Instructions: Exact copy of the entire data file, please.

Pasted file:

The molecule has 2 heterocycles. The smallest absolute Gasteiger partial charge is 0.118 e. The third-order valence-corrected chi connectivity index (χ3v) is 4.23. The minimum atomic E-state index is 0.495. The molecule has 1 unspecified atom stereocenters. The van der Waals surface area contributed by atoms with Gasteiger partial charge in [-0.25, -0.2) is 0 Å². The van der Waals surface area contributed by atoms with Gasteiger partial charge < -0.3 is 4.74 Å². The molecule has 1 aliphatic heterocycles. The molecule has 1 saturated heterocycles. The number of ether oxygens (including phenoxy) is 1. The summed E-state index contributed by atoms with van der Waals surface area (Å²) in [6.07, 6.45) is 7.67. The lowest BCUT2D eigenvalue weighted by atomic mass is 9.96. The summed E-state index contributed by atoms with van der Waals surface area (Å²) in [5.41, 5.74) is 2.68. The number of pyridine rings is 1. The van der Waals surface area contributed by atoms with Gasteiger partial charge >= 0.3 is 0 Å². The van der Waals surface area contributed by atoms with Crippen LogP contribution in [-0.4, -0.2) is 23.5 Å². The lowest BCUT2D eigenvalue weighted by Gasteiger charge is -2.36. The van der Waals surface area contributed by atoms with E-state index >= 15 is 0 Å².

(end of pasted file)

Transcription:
The molecule has 2 heterocycles. The smallest absolute Gasteiger partial charge is 0.118 e. The third-order valence-corrected chi connectivity index (χ3v) is 4.23. The minimum atomic E-state index is 0.495. The molecule has 1 unspecified atom stereocenters. The van der Waals surface area contributed by atoms with Gasteiger partial charge in [-0.25, -0.2) is 0 Å². The van der Waals surface area contributed by atoms with Gasteiger partial charge < -0.3 is 4.74 Å². The molecule has 1 aliphatic heterocycles. The molecule has 1 saturated heterocycles. The number of ether oxygens (including phenoxy) is 1. The summed E-state index contributed by atoms with van der Waals surface area (Å²) in [6.07, 6.45) is 7.67. The lowest BCUT2D eigenvalue weighted by atomic mass is 9.96. The summed E-state index contributed by atoms with van der Waals surface area (Å²) in [5.41, 5.74) is 2.68. The number of pyridine rings is 1. The van der Waals surface area contributed by atoms with Gasteiger partial charge >= 0.3 is 0 Å². The van der Waals surface area contributed by atoms with Crippen LogP contribution in [-0.4, -0.2) is 23.5 Å². The lowest BCUT2D eigenvalue weighted by Gasteiger charge is -2.36. The van der Waals surface area contributed by atoms with E-state index >= 15 is 0 Å².